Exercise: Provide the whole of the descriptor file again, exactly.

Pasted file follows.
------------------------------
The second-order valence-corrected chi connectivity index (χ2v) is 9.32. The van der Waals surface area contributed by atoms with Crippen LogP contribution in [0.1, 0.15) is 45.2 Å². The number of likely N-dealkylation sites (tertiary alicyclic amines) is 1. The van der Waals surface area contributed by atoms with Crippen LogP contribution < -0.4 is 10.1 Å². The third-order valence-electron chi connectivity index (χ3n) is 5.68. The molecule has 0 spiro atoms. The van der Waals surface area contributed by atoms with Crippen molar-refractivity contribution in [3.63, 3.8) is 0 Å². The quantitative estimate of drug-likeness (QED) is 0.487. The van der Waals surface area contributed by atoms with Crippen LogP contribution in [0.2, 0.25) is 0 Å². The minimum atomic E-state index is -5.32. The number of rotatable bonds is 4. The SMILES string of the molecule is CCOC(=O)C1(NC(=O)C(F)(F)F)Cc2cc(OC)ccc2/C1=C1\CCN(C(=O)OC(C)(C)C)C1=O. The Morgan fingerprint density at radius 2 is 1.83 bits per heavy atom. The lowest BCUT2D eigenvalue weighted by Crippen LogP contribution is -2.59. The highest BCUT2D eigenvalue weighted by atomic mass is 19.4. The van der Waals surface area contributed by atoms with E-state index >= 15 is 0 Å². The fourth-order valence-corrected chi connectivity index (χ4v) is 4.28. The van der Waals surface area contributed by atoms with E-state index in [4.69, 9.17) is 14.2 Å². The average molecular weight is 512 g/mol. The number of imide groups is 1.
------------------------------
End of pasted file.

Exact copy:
The second-order valence-corrected chi connectivity index (χ2v) is 9.32. The van der Waals surface area contributed by atoms with Crippen LogP contribution in [0.1, 0.15) is 45.2 Å². The number of likely N-dealkylation sites (tertiary alicyclic amines) is 1. The van der Waals surface area contributed by atoms with Crippen LogP contribution < -0.4 is 10.1 Å². The third-order valence-electron chi connectivity index (χ3n) is 5.68. The molecule has 0 spiro atoms. The van der Waals surface area contributed by atoms with Crippen molar-refractivity contribution in [3.63, 3.8) is 0 Å². The quantitative estimate of drug-likeness (QED) is 0.487. The van der Waals surface area contributed by atoms with Crippen LogP contribution in [0.2, 0.25) is 0 Å². The minimum atomic E-state index is -5.32. The number of rotatable bonds is 4. The SMILES string of the molecule is CCOC(=O)C1(NC(=O)C(F)(F)F)Cc2cc(OC)ccc2/C1=C1\CCN(C(=O)OC(C)(C)C)C1=O. The Morgan fingerprint density at radius 2 is 1.83 bits per heavy atom. The lowest BCUT2D eigenvalue weighted by Crippen LogP contribution is -2.59. The highest BCUT2D eigenvalue weighted by atomic mass is 19.4. The van der Waals surface area contributed by atoms with E-state index >= 15 is 0 Å². The fourth-order valence-corrected chi connectivity index (χ4v) is 4.28. The van der Waals surface area contributed by atoms with E-state index in [4.69, 9.17) is 14.2 Å². The average molecular weight is 512 g/mol. The number of imide groups is 1.